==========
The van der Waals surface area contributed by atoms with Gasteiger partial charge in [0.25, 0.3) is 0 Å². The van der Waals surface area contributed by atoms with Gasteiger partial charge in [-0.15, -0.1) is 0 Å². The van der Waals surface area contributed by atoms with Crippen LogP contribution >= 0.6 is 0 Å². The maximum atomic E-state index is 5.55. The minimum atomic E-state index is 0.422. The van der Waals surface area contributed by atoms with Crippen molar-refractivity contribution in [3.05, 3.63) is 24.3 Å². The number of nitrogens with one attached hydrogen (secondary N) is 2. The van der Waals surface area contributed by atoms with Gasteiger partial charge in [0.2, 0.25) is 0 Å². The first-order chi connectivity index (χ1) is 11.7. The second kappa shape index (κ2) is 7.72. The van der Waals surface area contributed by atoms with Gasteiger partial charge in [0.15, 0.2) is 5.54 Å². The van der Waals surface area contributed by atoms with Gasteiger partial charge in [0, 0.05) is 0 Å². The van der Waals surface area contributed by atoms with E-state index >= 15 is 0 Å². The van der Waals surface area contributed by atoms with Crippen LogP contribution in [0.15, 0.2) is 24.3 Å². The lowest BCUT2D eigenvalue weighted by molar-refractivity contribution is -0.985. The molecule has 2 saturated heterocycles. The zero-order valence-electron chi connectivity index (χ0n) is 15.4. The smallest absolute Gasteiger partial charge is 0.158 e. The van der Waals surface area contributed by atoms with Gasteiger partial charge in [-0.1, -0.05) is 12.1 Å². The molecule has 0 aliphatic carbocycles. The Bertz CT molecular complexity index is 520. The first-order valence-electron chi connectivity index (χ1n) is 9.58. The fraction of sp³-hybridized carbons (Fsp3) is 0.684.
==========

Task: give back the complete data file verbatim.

The van der Waals surface area contributed by atoms with Gasteiger partial charge in [0.25, 0.3) is 0 Å². The van der Waals surface area contributed by atoms with Gasteiger partial charge in [-0.15, -0.1) is 0 Å². The van der Waals surface area contributed by atoms with Crippen LogP contribution >= 0.6 is 0 Å². The maximum atomic E-state index is 5.55. The minimum atomic E-state index is 0.422. The van der Waals surface area contributed by atoms with Crippen molar-refractivity contribution in [3.05, 3.63) is 24.3 Å². The number of nitrogens with one attached hydrogen (secondary N) is 2. The van der Waals surface area contributed by atoms with Gasteiger partial charge in [0.2, 0.25) is 0 Å². The first-order chi connectivity index (χ1) is 11.7. The second kappa shape index (κ2) is 7.72. The van der Waals surface area contributed by atoms with Gasteiger partial charge in [0.15, 0.2) is 5.54 Å². The van der Waals surface area contributed by atoms with Gasteiger partial charge in [0, 0.05) is 0 Å². The van der Waals surface area contributed by atoms with E-state index >= 15 is 0 Å². The van der Waals surface area contributed by atoms with Crippen LogP contribution in [0.15, 0.2) is 24.3 Å². The lowest BCUT2D eigenvalue weighted by molar-refractivity contribution is -0.985. The molecule has 2 saturated heterocycles. The zero-order valence-electron chi connectivity index (χ0n) is 15.4. The smallest absolute Gasteiger partial charge is 0.158 e. The van der Waals surface area contributed by atoms with Gasteiger partial charge in [-0.1, -0.05) is 12.1 Å². The molecule has 0 aliphatic carbocycles. The Bertz CT molecular complexity index is 520. The first-order valence-electron chi connectivity index (χ1n) is 9.58. The fraction of sp³-hybridized carbons (Fsp3) is 0.684.